|Much of a decks character will come from the style of handrail you select. Building codes usually require railings to be 36" tall, with openings no more than four to six inches.|
|Installing Rail Posts|
|To locate the posts,
divide each side of the deck into equal segments of five
to seven feet. Where the rail meets the house, you can
bolt a 2x4 or 4x4 to the wall for extra stiffness. Usa a
level to make sure that the posts are vertical on
adjacent sides. It's hard to install the railing if the
posts aren't in line. Resist the temptation to fully
tighten the bolts until the post is plumb.
To bring the posts back vertical against the rim joist, insert cedar shims at the top or bottom of the post which ever is need to level the post, and tighten bolts.
|Measuring a Stair Post|
|Marking the height of a stair railing on a post can be a tricky affair. You have to establish a line that projects along the stair nosing(the front edges of the treads). Use a long straight board to project a line down the steps. Then you can mark the rail height by measuring upward from the bottom of the board to any point on the uncut post. Remember to subtract the thickness of the railing.Transfer the stair angle to the post with a bevel gauge.|
|Calculating Horizontal Rail Spacing|
|To calculate the space between horizontal rails, add the widths of all the boards. (for example, the measurement for four 2x4's is 14 inches, as each board is actually 3½" wide.) Then subtract this total from the 34½ inch space between the top rail and the decking (34½ - 14 = 20½). Divide the remaining space by the number of spaces between the boards to get the spacing in inches (20½ divided by 4 - 5.125, or 5 1/8 inches.)|
|The secret to
professional- looking railings is precise layout and
installation. Make sure you install the first baluster
vertical and in the center of each run. Then use a spacer
block to install all the rest. This way, you do not have
to check every baluster for location and plumb.
Don't try to make all the posts on each side of your deck the same distance apart. Usually it can't be done. Instead divide each run of posts evenly along the edge of the deck, and try to keep the baluster spacing about 5 - 6 inches within each section.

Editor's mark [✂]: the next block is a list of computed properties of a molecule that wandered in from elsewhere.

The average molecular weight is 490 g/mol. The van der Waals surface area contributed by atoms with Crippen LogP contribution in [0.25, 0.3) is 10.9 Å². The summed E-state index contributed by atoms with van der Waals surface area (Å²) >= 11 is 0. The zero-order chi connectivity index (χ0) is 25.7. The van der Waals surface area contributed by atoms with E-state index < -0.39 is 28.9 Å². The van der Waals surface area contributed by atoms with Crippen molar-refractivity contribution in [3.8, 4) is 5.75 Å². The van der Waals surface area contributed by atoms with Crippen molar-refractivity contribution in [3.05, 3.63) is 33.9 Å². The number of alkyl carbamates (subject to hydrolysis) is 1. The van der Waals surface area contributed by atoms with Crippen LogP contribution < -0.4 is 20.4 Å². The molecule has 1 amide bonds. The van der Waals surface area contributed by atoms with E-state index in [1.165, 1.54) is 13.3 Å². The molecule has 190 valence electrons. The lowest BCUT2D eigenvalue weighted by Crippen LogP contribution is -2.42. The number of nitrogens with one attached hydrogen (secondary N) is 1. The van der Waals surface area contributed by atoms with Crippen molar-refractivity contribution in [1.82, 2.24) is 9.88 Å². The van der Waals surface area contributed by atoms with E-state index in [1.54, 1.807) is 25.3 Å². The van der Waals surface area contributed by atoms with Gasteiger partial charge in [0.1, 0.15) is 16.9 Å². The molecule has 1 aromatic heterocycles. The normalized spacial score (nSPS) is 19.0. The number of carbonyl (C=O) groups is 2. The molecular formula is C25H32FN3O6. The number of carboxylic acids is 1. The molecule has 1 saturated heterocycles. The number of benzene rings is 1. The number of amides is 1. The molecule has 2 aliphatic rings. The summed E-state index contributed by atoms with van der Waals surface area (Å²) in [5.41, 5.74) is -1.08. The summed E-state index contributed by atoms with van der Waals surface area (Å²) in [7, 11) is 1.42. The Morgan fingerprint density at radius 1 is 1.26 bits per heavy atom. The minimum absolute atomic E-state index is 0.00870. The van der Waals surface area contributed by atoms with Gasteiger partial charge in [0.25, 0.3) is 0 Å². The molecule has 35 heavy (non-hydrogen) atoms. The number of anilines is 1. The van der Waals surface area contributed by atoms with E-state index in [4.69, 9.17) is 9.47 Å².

|Marking a Railing Miter|
|An angled cut, or miter,
ia a neat way to join two rails at a corner. For rails
thar meet at right angles the cut should be 45 degrees.
But don't assume that two 45 degree cuts will fit
precisely. The posts or deck will probably be slightly
out of whack. So its a good idea to mark your cuts in
place. Lay one top rail on top of the other and use
blocks of scrap to level the one on top. Mark the corners
where they intersect. Use a stright-edge to connect the
corners. Then cut the angles.
Let the boards run long at either end until the miter is tight. Then cut the other ends to length. This technique gives you a precious second chance.
|Stairs are the scene of
many accidents - more than one million each year in the
U.S. alone. Handrails guard against such mishaps, and
building codes are quite specific about defining a proper
handrail. For example, the rail must be
"graspable." That is, thumb and fingers must be
able to curl around it. To prevent clothes from snagging,
the rail must end at the posts at both the top and bottom
of the stairs.
One of the easiest rails to grab is a dowel, 1½ inches in diameter - often sold as closet pole - mounted on support brackets. For small children you might even install a seperate rail about two feet above the nosing line.